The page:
The Portrush Hydropathic and Golf Hotel opened in May 1893. Guests had commanding views of the ocean and the adjacent golf links and were within walking distance of the railway station and the Pleasure Grounds. The original hydropathic services were offered as water therapy treatments to the guests, however it is believed they were never fully installed. The proprietor, Thomas Murray, suffered two terrible family tragedies within months of opening, when he lost his wife and daughter. He was grief stricken but carried on running the hotel. In Dalbeattie, Scotland, on 9th June 1896 Thomas Murray re-marries; to Euphemia Inglis, a widow, who perhaps he had met while she was on holiday at the Golf Hotel. At the start of the 1899 season a Mr R. Fletcher is listed as the Manager.
In 1902 the hotel has a new owner, Mr Basil McCrea of 50 Cliftonville Road, Belfast. He apparently sets about upgrading and refurbishing the hotel and in the Northern Whig of 9th June 1904 he is advertising that:
“This new and commodious hotel has been recently Repaired and Improved regardless of Expense: is beautifully situated quite close to the sea, with a southern aspect; adjacent to Railway Station, and overlooking Golf Links: is replete with every modern improvement. It contains Drawing, Dining, Coffee, Billiard, and Smoking Rooms, Bathrooms, upwards of thirty-six Bedrooms, and is specially adapted for the comfort and convenience of Families and Tourists, and will be Open to receive Visitors on and after 1st July next.”
In 1907 Rebecca Jane McCrea became the licensee and presumably the hotel proprietor, following the death of Basil McCrea. The hotel continued to offer a high standard of service and amenities up to and during the Great War – the First World War. In September 1918 the Golf Hotel was taken over by the Ministry of Pensions as a Convalescent Home for Disabled Ex-servicemen. The Home would be managed by a committee nominated by the Right Honourable John Hodge M.P., Minister for Pensions of which Miss Hamilton, chairman of the Portrush Urban District Council would be chairman of the Portrush Pensions Sub-Committee.
The object was to provide:
“convalescent treatment for men who had been discharged from the forces and who, in the opinion of the medical referees, do not require further medical or surgical treatment, but who will be able to resume work after a short period of rest.”
The report in the Northern Whig concludes that:
“It is confidently expected that the bracing air of Portrush, with good food and good rest, will work wonders on the men who are fortunate enough to be sent there for a brief stay.”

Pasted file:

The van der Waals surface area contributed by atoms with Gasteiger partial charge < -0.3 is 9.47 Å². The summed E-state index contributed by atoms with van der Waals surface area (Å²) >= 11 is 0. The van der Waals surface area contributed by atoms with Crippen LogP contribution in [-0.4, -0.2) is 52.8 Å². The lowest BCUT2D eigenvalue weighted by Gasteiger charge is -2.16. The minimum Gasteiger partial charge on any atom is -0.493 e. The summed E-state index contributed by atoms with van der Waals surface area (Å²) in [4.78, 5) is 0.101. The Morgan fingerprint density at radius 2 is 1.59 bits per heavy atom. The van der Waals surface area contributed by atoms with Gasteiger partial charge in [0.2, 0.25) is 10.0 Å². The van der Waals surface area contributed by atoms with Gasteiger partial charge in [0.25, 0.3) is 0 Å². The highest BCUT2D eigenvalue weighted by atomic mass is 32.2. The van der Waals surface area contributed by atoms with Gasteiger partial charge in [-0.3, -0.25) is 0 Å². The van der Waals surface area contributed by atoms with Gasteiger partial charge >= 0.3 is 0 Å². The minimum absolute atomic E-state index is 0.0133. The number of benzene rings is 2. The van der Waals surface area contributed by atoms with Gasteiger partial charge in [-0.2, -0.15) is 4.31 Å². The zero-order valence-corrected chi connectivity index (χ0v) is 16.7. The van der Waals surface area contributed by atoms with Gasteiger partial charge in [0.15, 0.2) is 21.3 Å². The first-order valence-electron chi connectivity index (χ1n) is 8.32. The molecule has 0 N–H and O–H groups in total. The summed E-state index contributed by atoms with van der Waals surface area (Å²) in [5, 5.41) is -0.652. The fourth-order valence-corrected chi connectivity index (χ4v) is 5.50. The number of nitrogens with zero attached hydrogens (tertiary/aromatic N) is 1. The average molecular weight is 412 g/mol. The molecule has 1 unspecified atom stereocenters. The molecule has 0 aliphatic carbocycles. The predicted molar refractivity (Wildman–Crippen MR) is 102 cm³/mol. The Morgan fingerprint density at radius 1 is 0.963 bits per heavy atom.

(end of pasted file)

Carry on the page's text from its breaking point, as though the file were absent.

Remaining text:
By June 1920 the hotel has changed hands again having been purchased by a “recently formed hotel syndicate” – Northern Marine Hotels Ltd. – whose Managing Director was Mr John R. Donnelly, a director of Messrs Thompson Ltd. proprietors of well-known restaurants in Belfast. However, despite the syndicate’s stated wish to “obtain possession in the immediate future” and carry out a renovation scheme, it appears to continue operating as a Pensions Home as the Ballymena Observer reports on 16th September 1921 that:
“The orthopaedic clinic established by the County Derry War Pensions Committee at the Pensions Home (formerly the Golf Hotel), Portrush, at a cost of £600, supplied by the Joint Council of the Order of St. John and the British Red Cross Society, was opened on Saturday by Mrs Chichester, M.P.”
The dignitaries present in Portrush for that opening on 10th September is impressive. Headed by Sir John Ross, Lord Chancellor of Ireland, who presided it included Lady Ross, Miss Hamilton J.P., Sir Hiram Wilkinson, High Sheriff of County Londonderry, and Mr J.B. Adams, secretary to the Londonderry County Council amongst others.
The same newspaper had earlier reported that the clinic was being established to provide massage and electrical treatment for discharged soldiers in the area. The contract for the supply and installation of the necessary equipment was awarded to Messrs Coates & Co., a firm of electrical engineers. By June 1924 the hotel is once again for sale: the Pensions Home having, presumably ceased operations and vacated the premises.
In 1927, the hotel took on a new name and character when it was purchased as a new holiday home by the Christian Endeavour Movement in Ireland, an “undenominational body”, and re-named Castle Erin. A “Sale by Auction of Household Furniture” was advertised for Monday 2nd May with the catalogued items including furniture and fixtures more suited to a grand Victorian/Edwardian Hotel than to a Holiday Home. The new owners completely transformed, redecorated and refurnished the building in anticipation of an opening in June of that year. The movement had created a new company – The Irish Christian Endeavour Holiday homes Ltd. – to operate the home. The holiday home was to be open to anyone and everyone with special attention being paid to conferences of public or religious organisations. One hundred guests could be accommodated and attention is drawn in one newspaper report to:
“The house, which is fitted throughout with electric light and contains many labour saving devices, is on the telephone.”
A large extension was added to the building mid-20th century and the home continued operating until the early years of the current century. The building and its glorious site was sold in 2006 to a consortium who planned to redevelop it as private holiday accommodation consisting of houses and apartments. Castle Erin, having withstood the north coast weather for more than 110 years was demolished in February 2007.